Skip to main content
Press Release

Mother Sentenced to 25 Years in Prison for Sexually Abusing her Young Child

For Immediate Release
U.S. Attorney's Office, District of Oregon

PORTLAND, Ore. – U.S. District Judge Michael H. Simon sentenced Carolyn M. Knudsen, 29, of Camas, Washington, to 300 months in prison, for transporting her young child across state lines from Camas, Washington to Gresham, Oregon, for purposes of sexually abusing the child.  Following her release from prison, Knudsen will be required to serve ten years on supervision and register as a sex offender.

Knudsen, and co-defendant James Hickerson, 36, of Gresham, Oregon, were jointly charged with aggravated sex abuse (sex abuse of a minor under the age of 12), transportation of a minor across state lines for unlawful sexual purposes, and production of child pornography.  According to court documents, the two sexually abused Knudsen’s toddler child for months, possibly up to two years, in Gresham and on at least one occasion in Washington.  The government presented two videos of the abuse at sentencing to refute Knudsen’s claims that she did not sexually abuse her child, that she was forced to engage in the conduct, and that she did not know Hickerson was videotaping the abuse.

Knudsen pled guilty in May as part of a plea agreement calling for the 25-year sentence.  Although Knudsen stood by her plea at the sentencing hearing, she denied many of the government’s allegations at her change of plea, and according to the government’s argument at sentencing, in a letter she provided the court immediately before sentencing.  Knudsen told the court that it only knew part of the facts and insisted she “did not hurt” her child.  However, after viewing the videos in chambers, Judge Simon replied, “It may be true that I’m only getting a portion of what happened, but from the portion that I have seen and that I have read, it does appear to me that you have failed to fulfill the fundamental responsibility of a parent, which is to protect one’s child.”  The Court then followed the parties’ joint recommendation and sentenced Knudsen to 25 years in prison for her conduct, finding it an appropriate sentence considering the serious nature of the offense, the defendant’s history and characteristics, the need to promote respect for the law, and to punish and deter future illegal conduct.

Knudsen was facing a mandatory 30-year sentence on the aggravated sex abuse charge, and potentially a higher sentence, if she went to trial or was prosecuted by either state.  The Multnomah County District Attorney’s Office and the Clark County, Washington Prosecutors Office agreed not to prosecute Knudsen further as long as she received a sentence of at least 25 years in the federal case.  James Hickerson has also entered a guilty plea in this case and in a separate child pornography case.  Hickerson is scheduled for sentencing before Judge Simon on November 9, 2015.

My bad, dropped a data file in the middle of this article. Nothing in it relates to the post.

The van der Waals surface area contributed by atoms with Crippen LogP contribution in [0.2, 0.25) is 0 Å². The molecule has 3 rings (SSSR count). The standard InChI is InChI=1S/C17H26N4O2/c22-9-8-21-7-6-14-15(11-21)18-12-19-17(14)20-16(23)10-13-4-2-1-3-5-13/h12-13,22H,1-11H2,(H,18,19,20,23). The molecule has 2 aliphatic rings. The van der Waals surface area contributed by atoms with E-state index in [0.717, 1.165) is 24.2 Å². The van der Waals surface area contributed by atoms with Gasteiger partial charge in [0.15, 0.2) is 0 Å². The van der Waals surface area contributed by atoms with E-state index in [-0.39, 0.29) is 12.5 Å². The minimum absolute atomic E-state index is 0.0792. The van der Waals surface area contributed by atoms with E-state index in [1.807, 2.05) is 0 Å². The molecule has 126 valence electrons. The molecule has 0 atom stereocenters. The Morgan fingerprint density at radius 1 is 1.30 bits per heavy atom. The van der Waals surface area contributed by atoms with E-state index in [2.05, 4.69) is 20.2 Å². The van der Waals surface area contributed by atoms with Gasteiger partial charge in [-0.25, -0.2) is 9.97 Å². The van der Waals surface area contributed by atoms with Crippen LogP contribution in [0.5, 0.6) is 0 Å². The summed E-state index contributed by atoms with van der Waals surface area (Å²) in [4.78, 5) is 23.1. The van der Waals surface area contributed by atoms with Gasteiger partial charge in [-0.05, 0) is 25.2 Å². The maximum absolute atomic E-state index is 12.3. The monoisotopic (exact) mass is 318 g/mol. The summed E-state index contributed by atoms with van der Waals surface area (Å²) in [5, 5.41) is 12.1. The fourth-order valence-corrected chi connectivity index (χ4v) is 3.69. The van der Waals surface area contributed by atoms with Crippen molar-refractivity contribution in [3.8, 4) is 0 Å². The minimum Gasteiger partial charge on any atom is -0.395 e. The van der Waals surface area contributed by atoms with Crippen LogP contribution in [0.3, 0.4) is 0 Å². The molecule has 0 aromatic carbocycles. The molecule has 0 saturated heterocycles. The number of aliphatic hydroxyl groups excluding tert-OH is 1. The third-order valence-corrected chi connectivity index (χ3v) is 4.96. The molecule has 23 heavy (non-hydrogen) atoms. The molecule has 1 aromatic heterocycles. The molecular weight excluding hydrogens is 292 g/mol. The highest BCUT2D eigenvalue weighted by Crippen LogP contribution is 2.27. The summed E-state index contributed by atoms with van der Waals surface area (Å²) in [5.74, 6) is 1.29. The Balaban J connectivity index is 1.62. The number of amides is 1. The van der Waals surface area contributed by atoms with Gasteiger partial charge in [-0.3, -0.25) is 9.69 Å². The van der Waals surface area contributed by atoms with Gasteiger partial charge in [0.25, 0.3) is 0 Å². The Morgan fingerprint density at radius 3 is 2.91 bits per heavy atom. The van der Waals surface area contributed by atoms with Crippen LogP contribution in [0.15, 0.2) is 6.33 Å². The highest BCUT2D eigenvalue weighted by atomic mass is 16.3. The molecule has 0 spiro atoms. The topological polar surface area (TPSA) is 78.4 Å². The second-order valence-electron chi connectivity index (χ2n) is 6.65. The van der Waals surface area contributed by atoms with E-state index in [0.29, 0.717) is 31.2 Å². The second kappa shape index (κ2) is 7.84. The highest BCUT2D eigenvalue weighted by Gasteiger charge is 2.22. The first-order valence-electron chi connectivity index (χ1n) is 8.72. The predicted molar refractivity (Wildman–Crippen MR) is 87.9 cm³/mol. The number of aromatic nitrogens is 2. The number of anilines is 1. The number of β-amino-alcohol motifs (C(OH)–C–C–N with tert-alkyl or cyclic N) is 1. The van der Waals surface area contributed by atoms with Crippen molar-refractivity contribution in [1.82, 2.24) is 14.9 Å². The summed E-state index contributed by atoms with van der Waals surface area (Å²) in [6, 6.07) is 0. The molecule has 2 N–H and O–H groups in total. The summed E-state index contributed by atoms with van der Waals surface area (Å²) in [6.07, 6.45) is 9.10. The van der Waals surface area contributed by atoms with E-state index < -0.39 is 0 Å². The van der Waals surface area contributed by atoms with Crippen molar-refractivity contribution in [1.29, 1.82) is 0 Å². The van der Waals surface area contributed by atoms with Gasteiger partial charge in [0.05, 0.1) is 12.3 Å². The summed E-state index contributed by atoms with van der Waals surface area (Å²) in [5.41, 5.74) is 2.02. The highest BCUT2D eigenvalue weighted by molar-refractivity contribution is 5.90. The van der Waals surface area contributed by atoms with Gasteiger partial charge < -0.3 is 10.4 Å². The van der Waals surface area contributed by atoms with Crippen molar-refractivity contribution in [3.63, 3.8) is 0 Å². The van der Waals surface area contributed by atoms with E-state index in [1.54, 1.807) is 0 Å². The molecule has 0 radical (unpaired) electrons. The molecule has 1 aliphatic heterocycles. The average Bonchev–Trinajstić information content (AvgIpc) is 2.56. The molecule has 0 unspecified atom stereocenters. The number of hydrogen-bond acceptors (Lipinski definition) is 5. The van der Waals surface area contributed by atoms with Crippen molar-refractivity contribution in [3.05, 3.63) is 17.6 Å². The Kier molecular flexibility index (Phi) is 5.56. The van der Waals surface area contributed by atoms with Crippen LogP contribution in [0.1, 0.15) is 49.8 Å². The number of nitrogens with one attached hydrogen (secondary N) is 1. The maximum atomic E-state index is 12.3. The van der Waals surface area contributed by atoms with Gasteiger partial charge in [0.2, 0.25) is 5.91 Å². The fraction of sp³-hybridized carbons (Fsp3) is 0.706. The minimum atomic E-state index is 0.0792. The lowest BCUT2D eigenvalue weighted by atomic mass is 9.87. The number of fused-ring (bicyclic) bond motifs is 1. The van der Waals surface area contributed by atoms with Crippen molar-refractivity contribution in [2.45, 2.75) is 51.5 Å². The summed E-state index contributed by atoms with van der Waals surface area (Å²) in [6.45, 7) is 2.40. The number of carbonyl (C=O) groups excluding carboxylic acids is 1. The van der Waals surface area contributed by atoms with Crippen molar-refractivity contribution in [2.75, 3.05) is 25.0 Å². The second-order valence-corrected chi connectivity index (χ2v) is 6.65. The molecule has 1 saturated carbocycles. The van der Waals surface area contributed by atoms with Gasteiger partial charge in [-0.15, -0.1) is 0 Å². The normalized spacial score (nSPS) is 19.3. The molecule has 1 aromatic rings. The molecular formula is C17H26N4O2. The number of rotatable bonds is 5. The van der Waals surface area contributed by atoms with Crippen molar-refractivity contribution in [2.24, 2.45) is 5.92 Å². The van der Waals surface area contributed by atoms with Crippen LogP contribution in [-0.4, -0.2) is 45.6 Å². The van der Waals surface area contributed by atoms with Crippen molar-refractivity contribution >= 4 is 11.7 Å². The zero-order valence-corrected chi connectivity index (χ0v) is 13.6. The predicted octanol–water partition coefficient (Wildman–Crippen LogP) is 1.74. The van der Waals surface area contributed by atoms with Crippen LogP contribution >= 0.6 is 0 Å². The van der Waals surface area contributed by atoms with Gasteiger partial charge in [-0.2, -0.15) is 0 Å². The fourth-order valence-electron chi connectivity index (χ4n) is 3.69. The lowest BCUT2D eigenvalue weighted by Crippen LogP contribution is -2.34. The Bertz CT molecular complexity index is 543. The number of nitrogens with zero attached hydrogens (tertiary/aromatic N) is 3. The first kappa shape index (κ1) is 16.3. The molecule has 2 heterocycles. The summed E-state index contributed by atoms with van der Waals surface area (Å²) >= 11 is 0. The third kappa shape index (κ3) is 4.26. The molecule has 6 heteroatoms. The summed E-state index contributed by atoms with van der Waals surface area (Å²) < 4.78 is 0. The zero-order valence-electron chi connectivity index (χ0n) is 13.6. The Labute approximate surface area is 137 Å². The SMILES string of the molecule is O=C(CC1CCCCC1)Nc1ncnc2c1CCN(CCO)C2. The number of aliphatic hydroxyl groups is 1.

Acting U. S. Attorney Billy J. Williams praised the sentence and said, “Child sex abuse is always disturbing, but is particularly reprehensible when it involves a parent.  It is simply despicable, and was aggravated in so many respects in this case, between the age of the child, the length of abuse, and the fact that the defendants recorded videos and photographed it.  Thanks to the good work of law enforcement and the quick coordination with child welfare, this child was promptly rescued, and the child’s mother will remain behind bars until after the child is an adult.”

This case was brought as part of Project Safe Childhood, a nationwide initiative to combat the growing epidemic of child sexual exploitation and abuse.  Launched in May 2006 by the U.S. Department of Justice and led by United States Attorneys’ Offices and the Criminal Division’s Child Exploitation and Obscenity Section (CEOS), Project Safe Childhood marshals federal, state, and local resources to better locate, apprehend, and prosecute individuals who exploit children via the Internet, as well as to identify and rescue victims.  For more information about Project Safe Childhood, please visit

This investigation involved the cooperation and participation of the Multnomah County Sheriff’s Office, the Interagency Child Exploitation Proactive Task Force (INTERCEPT), the Vancouver Interagency Crimes Against Children (ICAC) Task Force, the Camas Police Department, Child Protective Services in Vancouver, Washington, the U.S. Department of Homeland Security/Homeland Security Investigations, the Multnomah County District Attorney’s Office, the Clark County, Washington Prosecutor’s Office, and the U. S, Attorney’s Office.  The case was prosecuted by Assistant U.S. Attorney Jane Shoemaker.

Updated November 30, 2015

Human Trafficking
Project Safe Childhood